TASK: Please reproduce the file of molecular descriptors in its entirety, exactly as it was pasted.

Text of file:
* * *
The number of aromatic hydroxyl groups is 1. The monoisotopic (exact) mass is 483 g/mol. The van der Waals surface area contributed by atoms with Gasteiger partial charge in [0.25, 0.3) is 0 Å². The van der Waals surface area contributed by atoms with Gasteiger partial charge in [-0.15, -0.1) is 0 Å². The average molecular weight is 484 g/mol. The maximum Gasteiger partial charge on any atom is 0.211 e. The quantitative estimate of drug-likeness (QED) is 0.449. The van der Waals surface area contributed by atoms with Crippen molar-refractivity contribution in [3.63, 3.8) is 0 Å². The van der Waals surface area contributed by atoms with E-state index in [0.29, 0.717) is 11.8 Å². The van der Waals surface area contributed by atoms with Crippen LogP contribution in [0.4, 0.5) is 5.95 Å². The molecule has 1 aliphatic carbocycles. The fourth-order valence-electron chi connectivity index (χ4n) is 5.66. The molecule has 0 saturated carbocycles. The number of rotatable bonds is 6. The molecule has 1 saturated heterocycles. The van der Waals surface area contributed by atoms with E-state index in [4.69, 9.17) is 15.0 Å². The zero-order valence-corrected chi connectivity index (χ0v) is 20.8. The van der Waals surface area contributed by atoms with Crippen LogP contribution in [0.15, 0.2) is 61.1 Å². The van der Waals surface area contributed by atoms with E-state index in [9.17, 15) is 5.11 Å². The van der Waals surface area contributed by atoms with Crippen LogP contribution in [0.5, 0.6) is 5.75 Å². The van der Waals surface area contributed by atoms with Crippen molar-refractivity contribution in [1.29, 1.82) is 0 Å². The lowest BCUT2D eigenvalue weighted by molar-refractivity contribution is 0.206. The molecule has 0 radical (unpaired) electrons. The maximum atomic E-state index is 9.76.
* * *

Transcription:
The number of aromatic hydroxyl groups is 1. The monoisotopic (exact) mass is 483 g/mol. The van der Waals surface area contributed by atoms with Gasteiger partial charge in [0.25, 0.3) is 0 Å². The van der Waals surface area contributed by atoms with Gasteiger partial charge in [-0.15, -0.1) is 0 Å². The average molecular weight is 484 g/mol. The maximum Gasteiger partial charge on any atom is 0.211 e. The quantitative estimate of drug-likeness (QED) is 0.449. The van der Waals surface area contributed by atoms with Crippen molar-refractivity contribution in [3.63, 3.8) is 0 Å². The van der Waals surface area contributed by atoms with E-state index in [0.29, 0.717) is 11.8 Å². The van der Waals surface area contributed by atoms with Crippen LogP contribution in [0.4, 0.5) is 5.95 Å². The molecule has 1 aliphatic carbocycles. The fourth-order valence-electron chi connectivity index (χ4n) is 5.66. The molecule has 0 saturated carbocycles. The number of rotatable bonds is 6. The molecule has 1 saturated heterocycles. The van der Waals surface area contributed by atoms with E-state index in [4.69, 9.17) is 15.0 Å². The zero-order valence-corrected chi connectivity index (χ0v) is 20.8. The van der Waals surface area contributed by atoms with Crippen LogP contribution in [0.15, 0.2) is 61.1 Å². The van der Waals surface area contributed by atoms with E-state index in [9.17, 15) is 5.11 Å². The van der Waals surface area contributed by atoms with Crippen LogP contribution in [0.5, 0.6) is 5.75 Å². The van der Waals surface area contributed by atoms with Crippen molar-refractivity contribution in [1.29, 1.82) is 0 Å². The lowest BCUT2D eigenvalue weighted by molar-refractivity contribution is 0.206. The molecule has 0 radical (unpaired) electrons. The maximum atomic E-state index is 9.76.